Printer Friendly

Fewer than 30 survived torpedo attack on hospital boat; Almost 100 years ago to the day, a British hospital ship departed a South Wales dock carrying around 180 injured troops and medical personnel, including men from Bridgend, the Rhondda and Newport. Tragically, just 29 survived after the steamship was torpedoed by an enemy German U-Boat, as Tony Peters and Roy Dowell report.

ANYONE in Cardiff, Barry and Newport watching the Bristol Channel on the evening of February 25, 1918, would have seen quite a remarkable sight in the form of a ship brightly illuminated with red and green lights along its length heading for the open sea.

With the constant threat from German submarines, shipping in this area usually had to proceed with the utmost caution, and certainly did not advertise its presence.

However, one vessel which had just left Newport en route to Brest, France, was no ordinary ship.

The brightly painted white hull, the large red cross painted amidships and the green band running the length of the ship signified that she was His Majesty's Hospital Ship Glenart Castle. Equipped to cater for up to 450 wounded service personnel, the Glenart Castle, in addition to her crew of 120, carried more than 60 nurses and medical staff to tend to the wounded.

The bright lights were, therefore, quite deliberate and aimed to ensure that all shipping and submarines recognised her status and provided free passage as agreed for hospital ships under the Hague Convention of 1907.

Yet, in a matter of hours, the Glenart Castle sank with enormous loss of life off Lundy Island in the Bristol Channel.

At least 11 members of the crew had signed on at Newport including four South Wales firemen - two of whom were called Tom Casey and Alfred Bale.

As the survivors were brought ashore at Swansea and Pembroke Dock, there was outrage at what appeared to be an attack on an unarmed hospital ship.

It was Casey who provided the first account of events on that dark and stormy night in the Bristol Channel. Incidentally, Casey was the brother of the well-known Cardiff RFC forward Jim Casey.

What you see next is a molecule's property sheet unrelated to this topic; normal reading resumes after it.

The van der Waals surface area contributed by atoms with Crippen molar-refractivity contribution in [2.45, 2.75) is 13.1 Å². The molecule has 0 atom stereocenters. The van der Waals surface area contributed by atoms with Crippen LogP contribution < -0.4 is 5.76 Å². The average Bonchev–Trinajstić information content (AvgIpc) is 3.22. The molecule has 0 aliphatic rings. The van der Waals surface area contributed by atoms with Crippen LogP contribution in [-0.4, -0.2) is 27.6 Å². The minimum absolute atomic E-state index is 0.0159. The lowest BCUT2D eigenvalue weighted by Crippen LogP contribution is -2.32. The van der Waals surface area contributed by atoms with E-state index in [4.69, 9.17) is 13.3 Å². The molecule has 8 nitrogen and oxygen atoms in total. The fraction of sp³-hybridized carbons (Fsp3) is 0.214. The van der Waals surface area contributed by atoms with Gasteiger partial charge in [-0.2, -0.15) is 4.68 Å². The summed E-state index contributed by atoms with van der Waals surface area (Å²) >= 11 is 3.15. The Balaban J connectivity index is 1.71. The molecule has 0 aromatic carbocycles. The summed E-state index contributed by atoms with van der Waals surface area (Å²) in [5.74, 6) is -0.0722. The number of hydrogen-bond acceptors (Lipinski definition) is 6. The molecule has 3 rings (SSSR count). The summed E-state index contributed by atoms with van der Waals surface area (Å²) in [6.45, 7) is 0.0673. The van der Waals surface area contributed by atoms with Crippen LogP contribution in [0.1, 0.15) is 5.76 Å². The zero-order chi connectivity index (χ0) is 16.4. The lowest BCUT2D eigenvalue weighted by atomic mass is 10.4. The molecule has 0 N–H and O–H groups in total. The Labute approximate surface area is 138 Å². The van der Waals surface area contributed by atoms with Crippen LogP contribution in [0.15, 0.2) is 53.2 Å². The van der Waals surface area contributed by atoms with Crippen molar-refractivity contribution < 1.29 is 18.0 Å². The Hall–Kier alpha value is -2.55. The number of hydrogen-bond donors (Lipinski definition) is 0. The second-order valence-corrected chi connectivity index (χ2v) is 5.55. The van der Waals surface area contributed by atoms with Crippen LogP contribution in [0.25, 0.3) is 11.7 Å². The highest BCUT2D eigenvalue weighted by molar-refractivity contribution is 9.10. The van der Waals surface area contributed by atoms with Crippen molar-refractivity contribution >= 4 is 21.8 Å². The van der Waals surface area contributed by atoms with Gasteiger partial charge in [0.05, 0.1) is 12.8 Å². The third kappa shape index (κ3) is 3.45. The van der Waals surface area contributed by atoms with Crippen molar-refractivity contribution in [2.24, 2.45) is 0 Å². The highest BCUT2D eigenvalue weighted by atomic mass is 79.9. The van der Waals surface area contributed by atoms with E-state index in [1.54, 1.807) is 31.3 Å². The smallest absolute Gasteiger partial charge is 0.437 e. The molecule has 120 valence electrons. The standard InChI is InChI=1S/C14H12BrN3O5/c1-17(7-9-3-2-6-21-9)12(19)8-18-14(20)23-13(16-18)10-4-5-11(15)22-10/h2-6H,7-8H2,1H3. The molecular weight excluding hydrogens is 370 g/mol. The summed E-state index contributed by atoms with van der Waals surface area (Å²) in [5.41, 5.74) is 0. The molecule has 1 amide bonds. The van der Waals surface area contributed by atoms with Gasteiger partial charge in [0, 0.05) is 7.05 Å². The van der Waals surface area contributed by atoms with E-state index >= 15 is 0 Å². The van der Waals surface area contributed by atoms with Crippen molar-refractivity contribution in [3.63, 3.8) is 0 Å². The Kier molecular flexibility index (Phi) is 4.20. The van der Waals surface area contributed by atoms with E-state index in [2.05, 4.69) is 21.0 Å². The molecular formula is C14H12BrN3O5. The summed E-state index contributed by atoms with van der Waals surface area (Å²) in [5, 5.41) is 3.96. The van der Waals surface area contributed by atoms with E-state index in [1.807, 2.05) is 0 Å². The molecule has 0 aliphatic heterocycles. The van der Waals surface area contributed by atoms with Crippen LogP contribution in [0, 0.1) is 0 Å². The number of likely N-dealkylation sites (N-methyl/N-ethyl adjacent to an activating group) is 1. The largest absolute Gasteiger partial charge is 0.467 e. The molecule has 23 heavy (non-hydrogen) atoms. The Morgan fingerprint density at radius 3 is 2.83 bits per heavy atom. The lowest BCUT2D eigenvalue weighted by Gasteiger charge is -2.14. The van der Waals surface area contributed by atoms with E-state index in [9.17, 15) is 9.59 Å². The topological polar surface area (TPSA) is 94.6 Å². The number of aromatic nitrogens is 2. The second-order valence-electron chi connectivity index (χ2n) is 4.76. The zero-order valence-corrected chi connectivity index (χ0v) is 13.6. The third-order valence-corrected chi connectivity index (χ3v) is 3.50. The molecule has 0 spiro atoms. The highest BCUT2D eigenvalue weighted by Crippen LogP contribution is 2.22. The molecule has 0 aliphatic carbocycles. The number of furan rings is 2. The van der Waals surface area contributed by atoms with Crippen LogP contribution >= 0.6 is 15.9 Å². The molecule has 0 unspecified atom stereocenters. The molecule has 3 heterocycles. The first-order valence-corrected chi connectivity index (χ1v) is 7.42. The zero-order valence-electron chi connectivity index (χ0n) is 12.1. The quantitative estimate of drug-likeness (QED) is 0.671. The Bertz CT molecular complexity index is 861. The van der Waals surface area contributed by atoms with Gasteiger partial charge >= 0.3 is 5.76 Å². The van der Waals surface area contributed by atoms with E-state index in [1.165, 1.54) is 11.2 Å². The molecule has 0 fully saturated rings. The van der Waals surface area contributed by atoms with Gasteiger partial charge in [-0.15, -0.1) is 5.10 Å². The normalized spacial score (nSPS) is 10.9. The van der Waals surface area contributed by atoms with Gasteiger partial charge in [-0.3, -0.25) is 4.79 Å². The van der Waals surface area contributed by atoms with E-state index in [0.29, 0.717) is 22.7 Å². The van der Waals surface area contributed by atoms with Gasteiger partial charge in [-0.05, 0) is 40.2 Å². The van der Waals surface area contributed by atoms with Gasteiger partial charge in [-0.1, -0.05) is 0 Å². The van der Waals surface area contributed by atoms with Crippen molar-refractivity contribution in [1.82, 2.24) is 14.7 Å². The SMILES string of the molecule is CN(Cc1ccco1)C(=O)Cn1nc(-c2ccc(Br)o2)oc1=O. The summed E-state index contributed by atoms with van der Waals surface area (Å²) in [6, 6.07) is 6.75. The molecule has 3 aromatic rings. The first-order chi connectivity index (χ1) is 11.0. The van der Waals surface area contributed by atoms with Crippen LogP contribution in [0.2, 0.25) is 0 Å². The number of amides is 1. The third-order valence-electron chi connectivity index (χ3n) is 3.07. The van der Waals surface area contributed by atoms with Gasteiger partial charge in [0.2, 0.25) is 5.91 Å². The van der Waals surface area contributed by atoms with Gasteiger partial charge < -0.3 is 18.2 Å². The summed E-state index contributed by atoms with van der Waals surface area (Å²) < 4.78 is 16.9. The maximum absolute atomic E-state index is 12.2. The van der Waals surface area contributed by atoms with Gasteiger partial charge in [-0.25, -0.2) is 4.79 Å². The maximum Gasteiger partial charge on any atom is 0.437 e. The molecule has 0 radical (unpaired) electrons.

On landing at Swansea, he confirmed that all went well until early on Tuesday morning, when the vessel was about 20 miles west of Lundy.

According to the Western Mail of February 28, 1918, he said: "I was then like most of other men now landed with me, on our watch, below and snug in our bunks.

"It was pitch dark, and there was a formidable sea running, and I could not hear that anybody on deck had seen anything of the enemy.

"All at once we heard the vessel struck a terrific blow.

"What had happened we did not know, but we imagined a lot.

"The torpedo had evidently landed on its mark all right, for in a few seconds there was a second tremendous explosion, which seemed to blow out the side of the vessel.

"When I got on deck with only my pyjamas on, I could see that most of the boats on the starboard side had been smashed and the deck ripped open by the explosion, whilst the biggest part of the stern of the vessel was awash, and it was evident that she was sinking rapidly.

"Captain Burt was cool and resourceful and there was no disorder on board, but the explosion had put out all the lights.

"Our boat I know was the third launched.

"We pulled away promptly from the vessel which went down in about seven minutes from the time she was struck.

"We had a hard pull and bad time in the boat because most of us were entirely without clothing except what we had been sleeping in and I pity any others who were not so lucky as us to be picked up.

"We had seven in the boat and we were thankful I can tell you to see that Frenchman hove in to sight. We were taken on board and treated very well."

That "Frenchman" was the schooner Feon, that rescued 22 men from the Glenart Castle's lifeboats and landed them at Swansea.

A further nine survivors were picked up the following by an American torpedo boat, USS Parker, and taken to Pembroke Dock.

Most had been in the water for up to 12 hours, and several members of the American crew had gone into the sea to help pull the survivors to safety. However, despite their efforts, two of the nine died soon after being rescued.

Although the area was swept and searched for days afterwards, no further survivors were found.

The speed with which the boat had sunk had claimed many lives while those not able to find a lifeboat had perished in the rough and freezing waters.